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Cervical stump necrosis and septic shock after laparoscopic supracervical hysterectomy.

Huang JY, Ziegler C, Tulandi T.

Department of Obstetrics and Gynecology, Sir Mortimer B. Davis Jewish General Hospital, McGill University, Montreal, Quebec, Canada.

The decision to retain or remove the cervix when performing laparoscopic hysterectomy remains a topic of debate. A 38-year-old woman with multiple sclerosis underwent laparoscopic supracervical hysterectomy (LASH) for menometrorrhagia. Two weeks later, she was seen at our institution with septic shock. She underwent an exploratory laparotomy and was found to have cervical stump necrosis and peritonitis. Trachelectomy was performed. The postoperative course was prolonged by persistent fever, pleural effusion, and abscess collections. Although rare, cervical stump necrosis is a possible complication of LASH.

Publication Types:
PMID: 15904622 [PubMed - indexed for MEDLINE]

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Minocycline attenuates T cell and microglia activity to impair cytokine production in T cell-microglia interaction.

Giuliani F, Hader W, Yong VW.

Department of Clinical Neurosciences, University of Calgary, Alberta, Canada.

Minocycline, a tetracycline with anti-inflammatory properties, has been reported to down-regulate the activity of microglia, whose activation occurs in inflammatory and degenerative diseases of the central nervous system, such as multiple sclerosis and Alzheimer's disease. In these disorders, a T cell component is also evident, and we have demonstrated previously that the interaction of activated T cells with microglia led to the substantial increase in tumor necrosis factor alpha (TNF-alpha) levels. Here, we report that minocycline decreases TNF-alpha levels produced in human T cell-microglia interaction. This effect is mediated by a direct action of minocycline on the activated T cells and on microglia, which resulted in the decreased ability of T cells to contact microglia. In correspondence, minocycline decreased the expression on T cells of the CD40 ligand (CD40L), a key molecule regulating the contact-mediated interaction of T cells with microglia. These results demonstrate that the mechanism of action of minocycline involves not only microglia but also T cells and their subsequent activation of microglia. The capacity of minocycline to down-regulate CD40L on T cells may provide a new means to target the CD40-CD40L pathway, which regulates several inflammatory processes.

Publication Types:
PMID: 15817702 [PubMed - indexed for MEDLINE]

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Discovery of structurally diverse natural product antagonists of chemokine receptor CXCR3.

Ondeykal JG, Herath KB, Jayasuriya H, Polishook JD, Bills GF, Dombrowski AW, Mojena M, Koch G, DiSalvo J, DeMartino J, Guan Z, Nanakorn W, Morenberg CM, Balick MJ, Stevenson DW, Slattery M, Borris RP, Singh SB.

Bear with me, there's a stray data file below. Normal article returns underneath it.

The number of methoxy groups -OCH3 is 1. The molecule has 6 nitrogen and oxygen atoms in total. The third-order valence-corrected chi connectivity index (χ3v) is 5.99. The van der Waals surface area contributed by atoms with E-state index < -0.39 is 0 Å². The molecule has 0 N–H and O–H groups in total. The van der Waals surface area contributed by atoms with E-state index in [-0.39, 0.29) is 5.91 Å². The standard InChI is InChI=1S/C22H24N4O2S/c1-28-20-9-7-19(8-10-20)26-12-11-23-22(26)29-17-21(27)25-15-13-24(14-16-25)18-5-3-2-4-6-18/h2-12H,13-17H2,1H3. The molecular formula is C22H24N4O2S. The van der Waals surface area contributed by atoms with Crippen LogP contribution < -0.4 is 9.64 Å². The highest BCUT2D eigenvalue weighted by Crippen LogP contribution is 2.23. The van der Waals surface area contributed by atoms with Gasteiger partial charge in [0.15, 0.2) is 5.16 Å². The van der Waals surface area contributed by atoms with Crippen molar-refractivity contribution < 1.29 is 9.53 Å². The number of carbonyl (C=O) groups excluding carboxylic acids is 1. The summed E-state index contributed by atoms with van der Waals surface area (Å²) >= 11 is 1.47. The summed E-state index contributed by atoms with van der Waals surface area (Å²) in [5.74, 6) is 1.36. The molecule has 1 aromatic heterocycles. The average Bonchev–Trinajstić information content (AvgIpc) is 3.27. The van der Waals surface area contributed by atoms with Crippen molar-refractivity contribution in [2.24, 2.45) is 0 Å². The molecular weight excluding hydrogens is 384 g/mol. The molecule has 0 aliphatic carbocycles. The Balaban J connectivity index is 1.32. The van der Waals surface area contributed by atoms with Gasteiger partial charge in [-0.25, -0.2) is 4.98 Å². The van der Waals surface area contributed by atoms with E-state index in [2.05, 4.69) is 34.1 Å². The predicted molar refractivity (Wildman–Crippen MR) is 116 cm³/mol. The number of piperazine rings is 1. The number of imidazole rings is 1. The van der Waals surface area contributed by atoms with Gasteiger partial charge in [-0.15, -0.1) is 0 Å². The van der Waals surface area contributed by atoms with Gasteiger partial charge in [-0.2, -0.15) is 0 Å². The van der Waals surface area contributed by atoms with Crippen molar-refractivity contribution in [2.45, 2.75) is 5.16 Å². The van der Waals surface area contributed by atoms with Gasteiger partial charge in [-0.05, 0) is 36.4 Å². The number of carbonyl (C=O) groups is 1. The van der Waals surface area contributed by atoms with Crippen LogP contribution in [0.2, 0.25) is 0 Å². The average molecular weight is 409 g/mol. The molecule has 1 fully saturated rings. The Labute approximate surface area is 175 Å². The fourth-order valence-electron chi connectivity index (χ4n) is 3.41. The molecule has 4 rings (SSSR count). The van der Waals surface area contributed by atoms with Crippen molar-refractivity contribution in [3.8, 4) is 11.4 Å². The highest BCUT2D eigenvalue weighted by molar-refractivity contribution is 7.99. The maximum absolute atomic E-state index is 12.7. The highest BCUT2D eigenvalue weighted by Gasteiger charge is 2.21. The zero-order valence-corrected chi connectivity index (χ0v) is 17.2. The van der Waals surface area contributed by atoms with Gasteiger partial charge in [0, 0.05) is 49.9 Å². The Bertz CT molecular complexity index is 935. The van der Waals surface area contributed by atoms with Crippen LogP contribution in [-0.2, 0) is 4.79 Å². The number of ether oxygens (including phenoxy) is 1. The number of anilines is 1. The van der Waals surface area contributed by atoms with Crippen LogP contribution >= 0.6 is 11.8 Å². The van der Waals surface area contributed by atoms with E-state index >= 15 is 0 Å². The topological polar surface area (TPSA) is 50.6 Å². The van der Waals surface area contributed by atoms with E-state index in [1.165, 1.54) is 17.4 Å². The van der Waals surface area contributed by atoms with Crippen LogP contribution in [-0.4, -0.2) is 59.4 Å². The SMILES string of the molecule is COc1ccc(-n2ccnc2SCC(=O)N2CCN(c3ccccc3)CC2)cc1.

Merck Research Laboratories, Rahway, NJ, USA. john_ondeyka@merck.com

The chemokines (CXCL9, CXCL10 and CXCL11) and associated CXCR3 receptor are expressed during the inflammatory process from multiple sclerosis, atherosclerosis or organ transplantation resulting in the recruitment of lymphocytes leading to tissue damage. It is hypothesized that blocking of the ligand/CXCR3 receptor interaction has potential to provide opportunity for development of agents that would block tissue rejection. In this paper, four classes of natural product inhibitors (IC50 ranging 0.1-41 microM) have been described that block the CXCR3 receptor interaction of IP-10 ligand. These include a cyclic thiopeptide (duramycin), polyketide glycosides (roselipins), steroidal glycosides (hypoglausin A and dioscin) and a novel alkyl pyridinium alkaloid that were isolated by bioassay-guided fractionation of the organic extracts derived from actinomycete, fungal, plant and marine sources and discovered using 125I IP-10/CXCR3 binding assay. Duramycin was the most potent with an IC50 of 0.1 microM. Roselipins 2A, 2B and 1A showed IC50 values of 14.6, 23.5, and 41 microM, respectively. Diosgenin glycosides dioscin, hypoglaucin A and kallstroemin D exhibited IC50 values of 2.1, 0.47 and 3 microM, respectively. A novel cyclic 3-alkyl pyridinium salt isolated from a sponge displayed a binding IC50 of 0.67 microM.

PMID: 15789559 [PubMed - indexed for MEDLINE]

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[Percutaneous endoscopic gastrostomy in patients with neurological diseases. Results of a prospective multicenter and international study]

[Article in Spanish]

Zalar AE, GuŽdon C, Piskorz EL, S‡nchez Basso A, DucrottŽ P.

Divisi—n de Gastroenterolog’a, Hospital "Juan A. Fern‡ndez" del GCBA, Buenos Aires, Argentina. azalar@intramed.net.ar